Suppression of ghost artifacts arising from long T1 species in segmented inversion-recovery imaging.

Journal Article (Journal Article)

PURPOSE: We demonstrate an improved segmented inversion-recovery sequence that suppresses ghost artifacts arising from tissues with long T1 ( > 1.5 s). THEORY AND METHODS: Long T1 species such as pericardial fluid can create bright ghost artifacts in segmented, inversion-recovery MRI because of oscillations in longitudinal magnetization between segments. A single dummy acquisition at the beginning of the sequence can reduce oscillations; however, its effectiveness in suppressing long T1 artifacts is unknown. In this study, we systematically evaluated several test sequences, including a prototype (saturation post-pulse readout to eliminate spurious signal: SPPRESS) in simulations, phantoms, and patients. RESULTS: SPPRESS reduced artifact signal 90% ± 25% and 74% ± 28% compared with Control and Single-Dummy methods in phantoms. SPPRESS performed well at 1.5 Tesla (T) and 3T, with steady-state free precession (SSFP) and fast low-angle shot (FLASH) readout, with conventional and phase-sensitive reconstruction, and over a range of physiologic heart rates. A review of 100 consecutive clinical cardiac MRI scans revealed large fluid collections (eg, regions with long T1 ) in 14% of patients. In a prospectively enrolled cohort of 16 patients with visible long T1 fluids, SPPRESS appreciably reduced artifacts in all cases compared with Control and Single-Dummy methods. CONCLUSION: We developed and validated a new robust method, SPPRESS, for reducing artifacts due to long T1 species across a wide range of imaging and physiologic conditions. Magn Reson Med 78:1442-1451, 2017. © 2016 International Society for Magnetic Resonance in Medicine.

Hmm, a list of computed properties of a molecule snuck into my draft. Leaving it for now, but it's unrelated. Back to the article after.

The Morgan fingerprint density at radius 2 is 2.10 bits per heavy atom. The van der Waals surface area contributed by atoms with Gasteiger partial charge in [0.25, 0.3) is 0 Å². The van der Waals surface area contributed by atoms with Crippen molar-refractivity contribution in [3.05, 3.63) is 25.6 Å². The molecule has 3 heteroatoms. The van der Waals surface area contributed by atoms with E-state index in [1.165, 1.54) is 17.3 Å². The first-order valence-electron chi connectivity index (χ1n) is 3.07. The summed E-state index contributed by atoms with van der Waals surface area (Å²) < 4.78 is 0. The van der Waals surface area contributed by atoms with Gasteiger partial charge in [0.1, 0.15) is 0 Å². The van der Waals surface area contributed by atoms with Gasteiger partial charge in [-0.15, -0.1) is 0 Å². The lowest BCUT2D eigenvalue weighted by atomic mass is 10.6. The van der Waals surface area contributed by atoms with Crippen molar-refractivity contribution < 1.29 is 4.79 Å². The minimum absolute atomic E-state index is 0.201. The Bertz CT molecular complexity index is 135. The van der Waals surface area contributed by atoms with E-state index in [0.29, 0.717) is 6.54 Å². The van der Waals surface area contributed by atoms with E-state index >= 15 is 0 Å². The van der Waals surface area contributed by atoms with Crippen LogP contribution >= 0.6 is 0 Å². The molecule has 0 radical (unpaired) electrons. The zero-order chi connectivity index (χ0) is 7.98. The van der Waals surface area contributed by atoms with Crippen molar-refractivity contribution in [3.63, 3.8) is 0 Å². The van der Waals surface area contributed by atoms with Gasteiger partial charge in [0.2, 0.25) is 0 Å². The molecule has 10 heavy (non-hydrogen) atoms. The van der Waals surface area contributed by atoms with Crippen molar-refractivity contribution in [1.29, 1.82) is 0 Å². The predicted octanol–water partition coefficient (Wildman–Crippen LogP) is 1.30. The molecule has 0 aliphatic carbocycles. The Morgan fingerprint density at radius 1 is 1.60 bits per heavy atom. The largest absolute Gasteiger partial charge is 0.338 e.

Full Text

Duke Authors

Cited Authors

  • Jenista, ER; Rehwald, WG; Chaptini, NH; Kim, HW; Parker, MA; Wendell, DC; Chen, E-L; Kim, RJ

Published Date

  • October 2017

Published In

Volume / Issue

  • 78 / 4

Start / End Page

  • 1442 - 1451

PubMed ID

  • 27868238

Pubmed Central ID

  • PMC6696919

Electronic International Standard Serial Number (EISSN)

  • 1522-2594

Digital Object Identifier (DOI)

  • 10.1002/mrm.26554


  • eng

Conference Location

  • United States